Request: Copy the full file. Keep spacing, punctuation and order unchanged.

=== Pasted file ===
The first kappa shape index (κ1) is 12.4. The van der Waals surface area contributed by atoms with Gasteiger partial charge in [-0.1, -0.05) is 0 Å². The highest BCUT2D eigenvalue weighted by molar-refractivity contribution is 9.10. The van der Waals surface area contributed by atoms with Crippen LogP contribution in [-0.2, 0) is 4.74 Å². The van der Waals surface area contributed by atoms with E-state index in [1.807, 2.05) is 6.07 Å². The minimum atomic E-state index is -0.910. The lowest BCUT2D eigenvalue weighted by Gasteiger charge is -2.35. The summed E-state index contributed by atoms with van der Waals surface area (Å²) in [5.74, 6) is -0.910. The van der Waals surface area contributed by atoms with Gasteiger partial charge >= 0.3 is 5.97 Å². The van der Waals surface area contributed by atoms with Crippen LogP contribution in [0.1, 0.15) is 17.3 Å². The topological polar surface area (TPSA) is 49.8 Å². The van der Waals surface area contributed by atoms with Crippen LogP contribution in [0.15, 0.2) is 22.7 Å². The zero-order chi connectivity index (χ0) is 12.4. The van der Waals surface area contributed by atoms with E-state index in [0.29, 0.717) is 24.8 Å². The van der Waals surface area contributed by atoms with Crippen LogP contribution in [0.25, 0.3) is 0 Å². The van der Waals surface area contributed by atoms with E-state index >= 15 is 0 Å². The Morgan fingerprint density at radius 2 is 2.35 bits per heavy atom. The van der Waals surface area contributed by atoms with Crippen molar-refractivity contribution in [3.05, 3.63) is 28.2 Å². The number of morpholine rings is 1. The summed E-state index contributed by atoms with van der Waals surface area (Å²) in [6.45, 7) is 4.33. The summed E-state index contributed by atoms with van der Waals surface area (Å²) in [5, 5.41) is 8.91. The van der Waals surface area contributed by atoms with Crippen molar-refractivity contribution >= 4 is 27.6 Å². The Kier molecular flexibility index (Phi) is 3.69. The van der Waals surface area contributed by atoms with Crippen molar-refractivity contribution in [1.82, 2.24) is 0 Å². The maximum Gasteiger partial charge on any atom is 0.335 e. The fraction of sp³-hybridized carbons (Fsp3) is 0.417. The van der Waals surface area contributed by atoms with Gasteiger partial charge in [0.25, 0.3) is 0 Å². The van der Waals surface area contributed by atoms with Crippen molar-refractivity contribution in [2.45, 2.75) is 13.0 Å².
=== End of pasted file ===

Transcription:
The first kappa shape index (κ1) is 12.4. The van der Waals surface area contributed by atoms with Gasteiger partial charge in [-0.1, -0.05) is 0 Å². The highest BCUT2D eigenvalue weighted by molar-refractivity contribution is 9.10. The van der Waals surface area contributed by atoms with Crippen LogP contribution in [-0.2, 0) is 4.74 Å². The van der Waals surface area contributed by atoms with E-state index in [1.807, 2.05) is 6.07 Å². The minimum atomic E-state index is -0.910. The lowest BCUT2D eigenvalue weighted by Gasteiger charge is -2.35. The summed E-state index contributed by atoms with van der Waals surface area (Å²) in [5.74, 6) is -0.910. The van der Waals surface area contributed by atoms with Gasteiger partial charge >= 0.3 is 5.97 Å². The van der Waals surface area contributed by atoms with Crippen LogP contribution in [0.1, 0.15) is 17.3 Å². The topological polar surface area (TPSA) is 49.8 Å². The van der Waals surface area contributed by atoms with Crippen LogP contribution in [0.15, 0.2) is 22.7 Å². The zero-order chi connectivity index (χ0) is 12.4. The van der Waals surface area contributed by atoms with E-state index in [0.29, 0.717) is 24.8 Å². The van der Waals surface area contributed by atoms with Crippen LogP contribution in [0.25, 0.3) is 0 Å². The van der Waals surface area contributed by atoms with E-state index >= 15 is 0 Å². The Morgan fingerprint density at radius 2 is 2.35 bits per heavy atom. The van der Waals surface area contributed by atoms with Crippen molar-refractivity contribution in [3.05, 3.63) is 28.2 Å². The number of morpholine rings is 1. The summed E-state index contributed by atoms with van der Waals surface area (Å²) in [6.45, 7) is 4.33. The summed E-state index contributed by atoms with van der Waals surface area (Å²) in [5, 5.41) is 8.91. The van der Waals surface area contributed by atoms with Crippen molar-refractivity contribution >= 4 is 27.6 Å². The Kier molecular flexibility index (Phi) is 3.69. The van der Waals surface area contributed by atoms with Crippen molar-refractivity contribution in [1.82, 2.24) is 0 Å². The maximum Gasteiger partial charge on any atom is 0.335 e. The fraction of sp³-hybridized carbons (Fsp3) is 0.417. The van der Waals surface area contributed by atoms with Gasteiger partial charge in [0.25, 0.3) is 0 Å². The van der Waals surface area contributed by atoms with Crippen molar-refractivity contribution in [2.45, 2.75) is 13.0 Å².